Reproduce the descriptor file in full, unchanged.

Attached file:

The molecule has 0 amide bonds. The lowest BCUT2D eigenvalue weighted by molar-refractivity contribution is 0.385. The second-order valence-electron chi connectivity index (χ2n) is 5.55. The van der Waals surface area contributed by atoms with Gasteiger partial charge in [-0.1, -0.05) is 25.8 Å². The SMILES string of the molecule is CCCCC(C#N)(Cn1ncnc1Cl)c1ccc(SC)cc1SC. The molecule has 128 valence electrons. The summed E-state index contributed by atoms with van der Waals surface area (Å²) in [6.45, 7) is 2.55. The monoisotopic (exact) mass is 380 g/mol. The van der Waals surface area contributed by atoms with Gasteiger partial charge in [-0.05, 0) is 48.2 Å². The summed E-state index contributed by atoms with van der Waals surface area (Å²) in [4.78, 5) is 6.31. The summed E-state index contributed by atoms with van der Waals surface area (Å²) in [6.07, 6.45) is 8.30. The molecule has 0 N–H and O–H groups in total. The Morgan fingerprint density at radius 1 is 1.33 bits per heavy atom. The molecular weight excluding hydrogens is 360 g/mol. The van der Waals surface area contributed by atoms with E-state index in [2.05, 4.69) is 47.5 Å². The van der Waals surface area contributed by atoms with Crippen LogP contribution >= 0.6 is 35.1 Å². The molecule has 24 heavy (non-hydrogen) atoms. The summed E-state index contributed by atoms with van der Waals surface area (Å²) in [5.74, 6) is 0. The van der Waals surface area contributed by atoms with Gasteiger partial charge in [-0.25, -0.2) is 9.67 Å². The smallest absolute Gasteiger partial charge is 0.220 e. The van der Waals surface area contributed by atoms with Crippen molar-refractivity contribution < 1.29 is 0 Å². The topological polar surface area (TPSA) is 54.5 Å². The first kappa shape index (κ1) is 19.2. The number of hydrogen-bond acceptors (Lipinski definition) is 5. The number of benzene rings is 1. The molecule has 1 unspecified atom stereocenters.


The molecule has 0 amide bonds. The lowest BCUT2D eigenvalue weighted by molar-refractivity contribution is 0.385. The second-order valence-electron chi connectivity index (χ2n) is 5.55. The van der Waals surface area contributed by atoms with Gasteiger partial charge in [-0.1, -0.05) is 25.8 Å². The SMILES string of the molecule is CCCCC(C#N)(Cn1ncnc1Cl)c1ccc(SC)cc1SC. The molecule has 128 valence electrons. The summed E-state index contributed by atoms with van der Waals surface area (Å²) in [6.45, 7) is 2.55. The monoisotopic (exact) mass is 380 g/mol. The van der Waals surface area contributed by atoms with Gasteiger partial charge in [-0.05, 0) is 48.2 Å². The summed E-state index contributed by atoms with van der Waals surface area (Å²) in [4.78, 5) is 6.31. The summed E-state index contributed by atoms with van der Waals surface area (Å²) in [6.07, 6.45) is 8.30. The molecule has 0 N–H and O–H groups in total. The Morgan fingerprint density at radius 1 is 1.33 bits per heavy atom. The molecular weight excluding hydrogens is 360 g/mol. The van der Waals surface area contributed by atoms with E-state index in [2.05, 4.69) is 47.5 Å². The van der Waals surface area contributed by atoms with Crippen LogP contribution >= 0.6 is 35.1 Å². The molecule has 24 heavy (non-hydrogen) atoms. The summed E-state index contributed by atoms with van der Waals surface area (Å²) in [5.74, 6) is 0. The van der Waals surface area contributed by atoms with Gasteiger partial charge in [-0.25, -0.2) is 9.67 Å². The smallest absolute Gasteiger partial charge is 0.220 e. The van der Waals surface area contributed by atoms with Crippen molar-refractivity contribution < 1.29 is 0 Å². The topological polar surface area (TPSA) is 54.5 Å². The first kappa shape index (κ1) is 19.2. The number of hydrogen-bond acceptors (Lipinski definition) is 5. The number of benzene rings is 1. The molecule has 1 unspecified atom stereocenters.